Starting next year, in the 2019-2020 academic school year, we are pleased to announce that Ames High will begin to offer agricultural classes as a part of a pathway that students can pursue. The Department of Education requires that all schools offer at least 4 of 6 service areas in secondary schools. At Ames High next year, those service areas will include:
- Business, Finance, Marketing, and Management
- Information Solutions
- Applied Sciences, Technology, Engineering, and Manufacturing
- Agricultural, Food, and Natural Resources.
When the new Ames High building opens in 2022, we anticipate expanding into another service area: health science, when we begin to offer courses toward a CNA program.
In 2016, Governor Branstad signed into law House File 2392, setting a new vision for students in Iowa to graduate from high school ready for college and career training. The legislation builds upon recommendations released by the Secondary Career and Technical Education (CTE) Task Force and marks the first major revision to CTE policy in Iowa since 1989.
This secondary CTE redesign aligns with the Future Ready Iowa initiative that was launched last fall. The Department of Education website said, “The initiative focuses on ways to continue building Iowa’s talent pipeline and close the skills gap so that more Iowans have quality career opportunities and employers have the skilled workforce they need.” This encourages alignment of secondary CTE offerings to in-demand occupations to meet the needs of employers.
Future Ready Iowa provided employment projections out to 2024. The #1 projected job openings were in the agricultural field. This was followed closely by registered nurses. Meeting with professionals at Iowa State University, they echoed this sentiment locally as well. Employers such as REG, Ag Leaders, Landus Corp., Key Coop, Monsanto, and Innovative Ag Services, are all seeking qualified employees. This move to adding agricultural classes aligns with other school districts including Iowa City, Clear Lake, Fort Dodge, Johnston, Mount Pleasant, Linn Mar, SE Polk, and others.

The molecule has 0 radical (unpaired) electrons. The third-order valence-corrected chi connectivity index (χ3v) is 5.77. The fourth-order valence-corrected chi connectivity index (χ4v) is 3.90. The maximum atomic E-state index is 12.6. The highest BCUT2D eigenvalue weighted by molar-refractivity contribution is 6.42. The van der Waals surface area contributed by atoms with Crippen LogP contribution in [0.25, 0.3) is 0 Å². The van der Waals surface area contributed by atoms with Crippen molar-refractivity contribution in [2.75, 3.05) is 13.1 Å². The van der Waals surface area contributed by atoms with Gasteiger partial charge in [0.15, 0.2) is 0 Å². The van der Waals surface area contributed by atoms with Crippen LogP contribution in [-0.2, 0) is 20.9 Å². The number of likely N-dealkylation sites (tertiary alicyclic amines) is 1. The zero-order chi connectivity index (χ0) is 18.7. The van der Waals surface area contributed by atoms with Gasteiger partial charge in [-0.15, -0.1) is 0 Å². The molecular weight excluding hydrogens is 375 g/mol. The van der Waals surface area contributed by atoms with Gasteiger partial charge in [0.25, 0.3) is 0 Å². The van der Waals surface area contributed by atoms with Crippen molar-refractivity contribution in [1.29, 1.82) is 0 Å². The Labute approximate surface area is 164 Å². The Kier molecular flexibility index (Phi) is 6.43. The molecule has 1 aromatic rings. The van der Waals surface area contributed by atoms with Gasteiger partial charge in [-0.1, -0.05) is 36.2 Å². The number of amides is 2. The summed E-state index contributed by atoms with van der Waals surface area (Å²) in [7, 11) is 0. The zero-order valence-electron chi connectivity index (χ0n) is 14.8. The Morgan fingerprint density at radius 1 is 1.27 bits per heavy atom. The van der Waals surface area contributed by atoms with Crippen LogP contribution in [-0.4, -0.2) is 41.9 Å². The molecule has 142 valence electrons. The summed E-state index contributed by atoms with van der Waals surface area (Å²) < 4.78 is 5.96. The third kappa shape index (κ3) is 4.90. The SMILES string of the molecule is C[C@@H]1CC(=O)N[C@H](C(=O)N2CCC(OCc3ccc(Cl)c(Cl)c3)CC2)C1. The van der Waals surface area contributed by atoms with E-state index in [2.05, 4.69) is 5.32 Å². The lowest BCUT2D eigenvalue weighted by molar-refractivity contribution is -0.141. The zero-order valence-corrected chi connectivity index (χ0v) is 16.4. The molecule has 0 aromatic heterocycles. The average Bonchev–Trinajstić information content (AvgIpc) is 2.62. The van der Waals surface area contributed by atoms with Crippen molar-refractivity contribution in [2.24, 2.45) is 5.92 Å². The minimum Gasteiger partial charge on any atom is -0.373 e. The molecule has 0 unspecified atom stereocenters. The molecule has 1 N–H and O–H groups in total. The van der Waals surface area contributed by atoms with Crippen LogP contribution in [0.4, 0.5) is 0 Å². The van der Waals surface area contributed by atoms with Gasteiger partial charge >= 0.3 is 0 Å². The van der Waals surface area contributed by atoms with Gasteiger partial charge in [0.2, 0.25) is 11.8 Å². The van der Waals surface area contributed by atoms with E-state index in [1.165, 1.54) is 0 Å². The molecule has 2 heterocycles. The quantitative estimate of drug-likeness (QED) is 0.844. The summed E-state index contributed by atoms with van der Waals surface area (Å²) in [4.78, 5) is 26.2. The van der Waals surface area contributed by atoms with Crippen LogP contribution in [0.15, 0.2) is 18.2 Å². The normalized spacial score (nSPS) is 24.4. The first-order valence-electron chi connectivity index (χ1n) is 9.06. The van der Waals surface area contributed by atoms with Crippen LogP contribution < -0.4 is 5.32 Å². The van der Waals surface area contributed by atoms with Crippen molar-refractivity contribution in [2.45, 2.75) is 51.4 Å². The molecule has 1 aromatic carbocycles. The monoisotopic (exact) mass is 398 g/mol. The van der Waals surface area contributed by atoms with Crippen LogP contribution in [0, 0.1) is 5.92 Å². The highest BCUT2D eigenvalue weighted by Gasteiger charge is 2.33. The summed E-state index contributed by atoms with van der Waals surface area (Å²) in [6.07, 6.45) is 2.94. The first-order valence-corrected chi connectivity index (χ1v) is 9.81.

Dr. Michael Rettalick, professor and chair of Agricultural Education and Studies Department at Iowa State University, said, “Iowa is the breadbasket of the world and there is a large demand for individuals who have an understanding of agriculture. There are more career opportunities (high school graduates, two-year, and four-year graduates) in agriculture than we graduate. In fact, with more than 1,000 graduates last year, the ISU College of Agriculture and Life Sciences has a placement rating of 99.2% and this rating has been consistent.”
As a result of these career and technical education additions, other course offering changes are also taking place effective next year. Family and consumer science elective courses will not be offered at Ames High. These include food classes, those in child development, as well as interior design. This decision was made for two reasons. First, those courses do not provide a complete pathway toward employment. Secondly, students will still have access to those classes through Des Moines Area Community College. DMACC offers culinary classes, and those within the Teacher Academy, and Criminal Justice. Ames High students have the opportunity to take those classes.
One other course change at Ames High is that starting next year, all students will be required to take a Financial Literacy class. This will apply to graduating seniors next year, and is a state requirement for graduation.
The District is excited about the direction that our career and technical education program is moving at Ames High. Superintendent Risner has made this area one of her priorities when she came to Ames. From her first day, she has said “We need to identify what we are going to offer in CTE, establish pathways toward certification, and offer classes in our high needed areas in workforce development.”